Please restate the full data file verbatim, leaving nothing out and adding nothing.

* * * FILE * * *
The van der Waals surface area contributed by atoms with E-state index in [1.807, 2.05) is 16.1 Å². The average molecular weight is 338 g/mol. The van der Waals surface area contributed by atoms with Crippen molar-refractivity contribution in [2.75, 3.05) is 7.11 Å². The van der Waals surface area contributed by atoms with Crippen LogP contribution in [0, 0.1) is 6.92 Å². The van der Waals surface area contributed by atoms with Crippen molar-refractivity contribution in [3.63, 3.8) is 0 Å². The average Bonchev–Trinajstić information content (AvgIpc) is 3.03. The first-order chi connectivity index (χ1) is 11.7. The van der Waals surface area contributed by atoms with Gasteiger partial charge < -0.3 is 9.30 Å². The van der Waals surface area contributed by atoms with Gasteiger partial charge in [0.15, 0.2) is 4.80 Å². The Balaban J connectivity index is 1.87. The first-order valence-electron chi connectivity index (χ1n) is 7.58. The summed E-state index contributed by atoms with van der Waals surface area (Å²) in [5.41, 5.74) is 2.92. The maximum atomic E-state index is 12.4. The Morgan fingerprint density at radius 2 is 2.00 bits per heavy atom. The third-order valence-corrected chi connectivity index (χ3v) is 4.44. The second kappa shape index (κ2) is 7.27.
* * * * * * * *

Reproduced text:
The van der Waals surface area contributed by atoms with E-state index in [1.807, 2.05) is 16.1 Å². The average molecular weight is 338 g/mol. The van der Waals surface area contributed by atoms with Crippen molar-refractivity contribution in [2.75, 3.05) is 7.11 Å². The van der Waals surface area contributed by atoms with Crippen LogP contribution in [0, 0.1) is 6.92 Å². The van der Waals surface area contributed by atoms with Crippen molar-refractivity contribution in [3.63, 3.8) is 0 Å². The average Bonchev–Trinajstić information content (AvgIpc) is 3.03. The first-order chi connectivity index (χ1) is 11.7. The van der Waals surface area contributed by atoms with Gasteiger partial charge < -0.3 is 9.30 Å². The van der Waals surface area contributed by atoms with Gasteiger partial charge in [0.15, 0.2) is 4.80 Å². The Balaban J connectivity index is 1.87. The first-order valence-electron chi connectivity index (χ1n) is 7.58. The summed E-state index contributed by atoms with van der Waals surface area (Å²) in [5.41, 5.74) is 2.92. The maximum atomic E-state index is 12.4. The Morgan fingerprint density at radius 2 is 2.00 bits per heavy atom. The third-order valence-corrected chi connectivity index (χ3v) is 4.44. The second kappa shape index (κ2) is 7.27.